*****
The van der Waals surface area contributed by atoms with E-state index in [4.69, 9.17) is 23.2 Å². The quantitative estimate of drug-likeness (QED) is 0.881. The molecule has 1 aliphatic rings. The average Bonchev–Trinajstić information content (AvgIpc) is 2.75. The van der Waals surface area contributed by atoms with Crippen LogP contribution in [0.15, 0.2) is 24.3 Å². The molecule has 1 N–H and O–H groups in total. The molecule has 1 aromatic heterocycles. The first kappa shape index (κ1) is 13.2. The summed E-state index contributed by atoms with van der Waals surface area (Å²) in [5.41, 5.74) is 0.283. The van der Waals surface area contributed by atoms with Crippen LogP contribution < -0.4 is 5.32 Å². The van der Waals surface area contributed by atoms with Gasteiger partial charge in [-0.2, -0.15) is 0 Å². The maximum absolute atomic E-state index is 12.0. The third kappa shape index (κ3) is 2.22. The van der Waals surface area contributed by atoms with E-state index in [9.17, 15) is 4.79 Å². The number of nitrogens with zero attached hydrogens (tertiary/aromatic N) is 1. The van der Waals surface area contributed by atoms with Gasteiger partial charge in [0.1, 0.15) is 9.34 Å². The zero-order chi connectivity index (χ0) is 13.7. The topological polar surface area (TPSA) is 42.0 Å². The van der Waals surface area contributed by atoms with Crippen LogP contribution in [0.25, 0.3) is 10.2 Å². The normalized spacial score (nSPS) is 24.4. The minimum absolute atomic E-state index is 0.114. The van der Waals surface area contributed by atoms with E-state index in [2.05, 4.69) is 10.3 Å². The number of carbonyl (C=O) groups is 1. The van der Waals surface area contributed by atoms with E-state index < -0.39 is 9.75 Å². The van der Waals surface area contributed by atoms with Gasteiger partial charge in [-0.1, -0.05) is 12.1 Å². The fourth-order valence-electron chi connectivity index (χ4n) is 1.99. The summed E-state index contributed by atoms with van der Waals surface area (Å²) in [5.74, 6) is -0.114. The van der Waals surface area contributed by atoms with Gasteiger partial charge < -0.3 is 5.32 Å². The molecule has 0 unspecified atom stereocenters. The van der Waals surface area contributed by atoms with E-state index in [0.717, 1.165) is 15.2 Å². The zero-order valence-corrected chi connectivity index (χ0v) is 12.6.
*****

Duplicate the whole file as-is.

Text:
The van der Waals surface area contributed by atoms with E-state index in [4.69, 9.17) is 23.2 Å². The quantitative estimate of drug-likeness (QED) is 0.881. The molecule has 1 aliphatic rings. The average Bonchev–Trinajstić information content (AvgIpc) is 2.75. The van der Waals surface area contributed by atoms with Crippen LogP contribution in [0.15, 0.2) is 24.3 Å². The molecule has 1 N–H and O–H groups in total. The molecule has 1 aromatic heterocycles. The first kappa shape index (κ1) is 13.2. The summed E-state index contributed by atoms with van der Waals surface area (Å²) in [5.41, 5.74) is 0.283. The van der Waals surface area contributed by atoms with Crippen LogP contribution < -0.4 is 5.32 Å². The van der Waals surface area contributed by atoms with Gasteiger partial charge in [-0.2, -0.15) is 0 Å². The maximum absolute atomic E-state index is 12.0. The third kappa shape index (κ3) is 2.22. The van der Waals surface area contributed by atoms with E-state index in [9.17, 15) is 4.79 Å². The number of nitrogens with zero attached hydrogens (tertiary/aromatic N) is 1. The van der Waals surface area contributed by atoms with Gasteiger partial charge in [0.1, 0.15) is 9.34 Å². The zero-order chi connectivity index (χ0) is 13.7. The topological polar surface area (TPSA) is 42.0 Å². The van der Waals surface area contributed by atoms with Crippen LogP contribution in [0.25, 0.3) is 10.2 Å². The normalized spacial score (nSPS) is 24.4. The minimum absolute atomic E-state index is 0.114. The van der Waals surface area contributed by atoms with E-state index in [2.05, 4.69) is 10.3 Å². The number of carbonyl (C=O) groups is 1. The van der Waals surface area contributed by atoms with E-state index < -0.39 is 9.75 Å². The van der Waals surface area contributed by atoms with Gasteiger partial charge in [-0.1, -0.05) is 12.1 Å². The fourth-order valence-electron chi connectivity index (χ4n) is 1.99. The summed E-state index contributed by atoms with van der Waals surface area (Å²) in [5.74, 6) is -0.114. The van der Waals surface area contributed by atoms with Gasteiger partial charge < -0.3 is 5.32 Å². The molecule has 0 unspecified atom stereocenters. The van der Waals surface area contributed by atoms with E-state index in [0.717, 1.165) is 15.2 Å². The zero-order valence-corrected chi connectivity index (χ0v) is 12.6.